How this Canadian youth activist shared his ideas on equity to the UN

Jan 17 2022, 3:00 pm

The Friendly News is a collaboration between TELUS and Daily Hive. Together, we’re creating a space for important, feel-good community stories to be told, where Canadians can immerse themselves in uplifting news and articles featuring community leaders giving back during a time when we all need it most.

Written for Daily Hive by Caleigh Alleyne, a Toronto-based journalist and media consultant. 


For many students, the pandemic has meant a shift to virtual learning, the closure of extra-curricular and the cancellation of prom. However, for Cameron Davis, this time accelerated his interest and involvement in community activism. After speaking at a Black Lives Matter protest in the Greater Toronto Area in June 2020, Davis decided to speak candidly on his YouTube channel in a video entitled “My Teenage Life Being Black in Canada.” The video went viral, amassing over 50,000 views to date, giving Davis a larger platform to share his messages.

“I was able to use my voice on news stations, speak to local politicians, and my voice heard in places it had never been before,” shared Davis, “after the, I decided it was time to do more.”

The socially responsible entrepreneur

Cameron Davis and his 721 Merchandise designs (Image courtesy of Cameron Davis)

Shortly after, Davis started Black York Region Youth (BYR Youth), a non-profit organization geared to students with three other peers who spoke at the event last June. BYR Youth engages fellow students to share their ideas and develop actionable plans to make equity a reality in their high schools.

“I always talk about equity because we’ve learnt it is a better erm than equality,” explains Davis, “it’s about helping people get to the same level to level the playfield to create a more solid long-term plan.”

As the son of a travel writer, Davis has been fortunate enough to travel across the globe from a young age. “I got my confidence and courage from travelling,” reminisces Davis, “when you meet new people all around the world, you have to break out of your shell and take those extra steps. I approach public speaking with the same mentality.” 

His second project, 721 Merchandise, blends his passion for travel and desire to unite the world and make it a better place. “Through this apparel company, I wanted to show people that we have more similarities than differences, and using that to inspire change,” explains Davis. Through this business, he has donated a portion of the proceeds to Black Youth Helpline and Caribbean African Canadian Social Services.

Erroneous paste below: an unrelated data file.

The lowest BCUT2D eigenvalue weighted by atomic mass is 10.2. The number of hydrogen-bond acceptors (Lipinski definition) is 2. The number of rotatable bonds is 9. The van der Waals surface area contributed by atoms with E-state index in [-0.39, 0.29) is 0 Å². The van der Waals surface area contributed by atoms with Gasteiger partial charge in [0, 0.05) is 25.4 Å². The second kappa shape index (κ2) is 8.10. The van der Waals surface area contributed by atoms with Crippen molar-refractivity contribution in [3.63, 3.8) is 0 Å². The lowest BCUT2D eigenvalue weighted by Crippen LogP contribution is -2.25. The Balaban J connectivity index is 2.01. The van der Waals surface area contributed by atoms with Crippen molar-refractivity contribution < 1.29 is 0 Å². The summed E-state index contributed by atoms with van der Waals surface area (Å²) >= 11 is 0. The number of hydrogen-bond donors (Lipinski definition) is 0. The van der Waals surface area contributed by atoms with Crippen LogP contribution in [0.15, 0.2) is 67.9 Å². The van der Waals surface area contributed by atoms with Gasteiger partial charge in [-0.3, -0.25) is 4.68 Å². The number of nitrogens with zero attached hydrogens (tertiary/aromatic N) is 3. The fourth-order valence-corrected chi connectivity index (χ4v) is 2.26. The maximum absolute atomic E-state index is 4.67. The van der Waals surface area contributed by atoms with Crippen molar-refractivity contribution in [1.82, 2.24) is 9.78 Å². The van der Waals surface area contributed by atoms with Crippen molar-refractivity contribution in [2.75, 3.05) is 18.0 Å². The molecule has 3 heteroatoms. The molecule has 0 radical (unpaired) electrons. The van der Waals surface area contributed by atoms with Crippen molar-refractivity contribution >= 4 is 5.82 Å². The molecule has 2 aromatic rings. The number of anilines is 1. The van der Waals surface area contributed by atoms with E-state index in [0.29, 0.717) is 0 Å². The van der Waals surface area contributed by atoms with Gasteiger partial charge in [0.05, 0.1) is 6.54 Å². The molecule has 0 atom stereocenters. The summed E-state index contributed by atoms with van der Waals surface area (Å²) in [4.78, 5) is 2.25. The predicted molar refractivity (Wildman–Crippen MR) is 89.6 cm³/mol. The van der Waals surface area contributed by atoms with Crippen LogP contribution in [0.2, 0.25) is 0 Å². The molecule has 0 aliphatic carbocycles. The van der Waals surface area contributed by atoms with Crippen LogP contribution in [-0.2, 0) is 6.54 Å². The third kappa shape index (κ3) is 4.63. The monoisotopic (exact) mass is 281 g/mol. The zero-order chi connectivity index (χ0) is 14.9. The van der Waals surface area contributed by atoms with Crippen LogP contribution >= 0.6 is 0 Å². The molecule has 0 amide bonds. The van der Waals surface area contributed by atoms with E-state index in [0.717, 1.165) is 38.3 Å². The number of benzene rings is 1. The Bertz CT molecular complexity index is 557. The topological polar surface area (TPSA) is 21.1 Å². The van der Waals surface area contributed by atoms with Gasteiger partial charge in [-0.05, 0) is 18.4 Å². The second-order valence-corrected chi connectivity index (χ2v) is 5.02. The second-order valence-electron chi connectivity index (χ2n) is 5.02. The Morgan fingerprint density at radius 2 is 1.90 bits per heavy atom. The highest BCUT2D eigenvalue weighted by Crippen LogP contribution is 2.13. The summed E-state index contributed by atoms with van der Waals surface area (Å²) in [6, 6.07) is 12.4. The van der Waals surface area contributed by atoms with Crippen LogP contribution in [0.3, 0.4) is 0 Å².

Taking his advocacy to an international stage

Children’s General Assembly (Image courtesy of Cameron Davis)

Just over a year later, Davis’ advocacy work took him to Billund, Denmark, attending the Children’s General Assembly in mid-September 2021. This event is broadcast to members of the United Nations, allows youth to share their research that they spent months compiling.

“The process started in February, and I spent the next few months attending six bi-weekly workshops with other students from all over the world to learn about the different issues prevalent in each of our communities, and then find a solution.” 

Children’s General Assembly (Image courtesy of Cameron Davis)

After the sixth workshop, Davis was one of only two students selected to attend the assembly and present live. “We talked about children’s rights and the importance of breaking the digital divide between communities, countries and continents.”

The voice of the next generation

Cameron Davis on stage at the Children’s General Assembly (Image courtesy of Cameron Davis)

Davis’ work lies in a unique cross-section of empowering his peers to speak up while engaging influential adults to help make the change. “We’re the ones that are going to be going into power one day, and we’re gonna be the ones making decisions in the future,” says Davis, “if we’re not giving youth their voice now, we’ll have a whole generation that doesn’t know what to do when they get into those positions.”

“We need is to be in a situation so that our voice can be heard so that we know how to speak about issues that we are passionate about. By us being able to speak about these issues now, we can learn solutions, and we can solve these problems.”

Children’s General Assembly (Image courtesy of Cameron Davis)

Now in Grade 12, Davis has dreams of entering politics himself one day. “Going to Denmark, I got to see the different types of political views from different continents and countries. It really inspired me to get into positions of power one day where I could make decisions that help both Canada as a whole but also how we can help the whole world function better.”

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